Andre is less than thrilled when Windy's shouts for Katy interrupt them. In an encounter parallel to Katy and Andre's, Windy had thought he had found Katy when he really happened upon the Channel's French competitor, Gigi. She clearly has a thing for Windy, but the guy would rather keep his eye on the race. The fog is still intense, so Katy and Windy continue to shout at each other to figure out where the other is at. I love when Windy asks where she is and she responds uncouthly, "On a yacht! With a Frenchman!" Andre practically spits out his coffee and Windy panics. "With a Frenchman?!"
The two men immediately start competing for Katy's attention as Andre invites her to dinner to "show her the layout and tricks of the Channel" and Katy brings Windy along. He is her coach, after all. Andre ditches Windy, though, by driving a two-seater and sending him in a cab to the wrong restaurant. Katy sees through it, but she's willing to play along. She even admits she's flattered, and Andre gives her a gift. She opens it to find a skimpy bikini that looks like it would barely cover her and she embarrasses Andre as she chides him. French girls wear them all the time, he reasons! The waitress makes things worse when she says her sister wore one to Brighton, only to be arrested, proving Katy's point.
seeing him until after the race. Andre acts like he gets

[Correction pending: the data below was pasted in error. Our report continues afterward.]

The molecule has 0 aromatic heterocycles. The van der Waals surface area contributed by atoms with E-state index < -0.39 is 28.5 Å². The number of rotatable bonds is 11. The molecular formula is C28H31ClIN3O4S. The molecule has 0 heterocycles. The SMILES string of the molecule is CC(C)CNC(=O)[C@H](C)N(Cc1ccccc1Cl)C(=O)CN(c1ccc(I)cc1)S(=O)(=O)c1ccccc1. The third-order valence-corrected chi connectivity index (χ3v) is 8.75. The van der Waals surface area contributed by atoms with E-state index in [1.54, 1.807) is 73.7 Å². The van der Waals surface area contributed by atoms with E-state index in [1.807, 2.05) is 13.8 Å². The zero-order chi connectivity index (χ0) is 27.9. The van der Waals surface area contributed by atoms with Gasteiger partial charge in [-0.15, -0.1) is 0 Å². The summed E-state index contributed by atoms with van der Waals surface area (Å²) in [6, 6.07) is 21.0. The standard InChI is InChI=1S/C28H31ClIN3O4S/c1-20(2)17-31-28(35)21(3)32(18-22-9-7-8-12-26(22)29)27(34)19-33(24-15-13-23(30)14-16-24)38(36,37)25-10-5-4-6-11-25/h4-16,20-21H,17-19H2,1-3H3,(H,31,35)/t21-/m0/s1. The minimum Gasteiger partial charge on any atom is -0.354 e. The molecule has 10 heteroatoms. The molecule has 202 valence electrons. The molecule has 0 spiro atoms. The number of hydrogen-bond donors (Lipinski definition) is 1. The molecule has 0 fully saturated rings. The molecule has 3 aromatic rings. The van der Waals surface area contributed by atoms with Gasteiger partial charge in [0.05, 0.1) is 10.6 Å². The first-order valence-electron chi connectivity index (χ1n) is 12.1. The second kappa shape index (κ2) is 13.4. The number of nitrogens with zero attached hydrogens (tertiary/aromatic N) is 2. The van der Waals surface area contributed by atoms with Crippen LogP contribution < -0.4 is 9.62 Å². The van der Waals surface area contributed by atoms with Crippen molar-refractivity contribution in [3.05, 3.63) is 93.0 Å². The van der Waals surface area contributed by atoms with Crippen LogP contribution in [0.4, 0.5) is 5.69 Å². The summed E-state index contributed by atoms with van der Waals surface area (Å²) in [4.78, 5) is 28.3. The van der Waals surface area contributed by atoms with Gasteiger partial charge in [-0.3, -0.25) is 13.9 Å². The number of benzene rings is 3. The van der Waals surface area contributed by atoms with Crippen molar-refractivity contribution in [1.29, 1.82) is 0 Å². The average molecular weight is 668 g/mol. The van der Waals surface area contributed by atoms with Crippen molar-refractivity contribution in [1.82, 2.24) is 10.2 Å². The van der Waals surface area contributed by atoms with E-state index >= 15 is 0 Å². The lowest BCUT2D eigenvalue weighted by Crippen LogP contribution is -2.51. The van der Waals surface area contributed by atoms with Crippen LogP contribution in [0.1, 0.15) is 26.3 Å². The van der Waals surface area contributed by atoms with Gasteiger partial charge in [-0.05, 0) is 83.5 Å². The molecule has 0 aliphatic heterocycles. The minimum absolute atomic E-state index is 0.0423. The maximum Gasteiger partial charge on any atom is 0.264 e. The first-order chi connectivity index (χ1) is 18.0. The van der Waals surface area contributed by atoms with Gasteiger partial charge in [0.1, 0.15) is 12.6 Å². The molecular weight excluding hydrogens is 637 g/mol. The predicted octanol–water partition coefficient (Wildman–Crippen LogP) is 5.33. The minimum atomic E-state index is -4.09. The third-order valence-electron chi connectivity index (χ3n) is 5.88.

it, yet he shows up in France when the Higgins go there
to start the race in a few days.
In one of my favorite moments of the film, Katy talks to Pa to understand why he's so upset -- after all, the rest of the family is actually relieved. Pa reveals that before they left their farm, he put in motion all sorts of repairs and bought new equipment, all on credit. He was so sure one of them would win; he even bought a prize bull! Katy is astounded and very worried, knowing that if they can't pay, they'll lose the whole farm. William Demarest is so endearing in this scene, explaining that he "just wanted things to be nice when we got back." Katy hugs him and tries to remain hopeful that she'll win and everything will be fine.
here, lucky ducks.
However, the alcohol content is much stronger than she was expecting, leaving her very drunk by the time evening comes around. ("How'd it get so dark?" "The sun went down." "Oh. Who drank all my vitamins?") Andre suggests a swim to sober Katy up a little, since she keeps refusing to let him take her home. The butler brings her a black, lacy, rhinestone-studded bathing suit, a callback to "Mama's" robe from earlier. Watch the fun here.
Unable to help her walk (touching her would result in disqualification), Andre yells and encourages Katy to stand up and walk. She finally does, finishing the race in first place and collapsing in Andre's arms. It's a dramatic sequence for sure, but damn, it's effective. The film ends with the family all packed up and ready to leave their hotel to go back home. They're singing "I Got Out of Bed" again as they march to Katy's room, only to be stunned that Andre answers the door. Katy's hand appears on his shoulder and Andre points to her wedding ring, letting them know that nothing scandalous was happening. The Higgins, plus Andre, march out of the hotel as they sing, and they're joined by Windy and his new Liquapep swimmer, Gigi. Such a fun way to end a fun movie.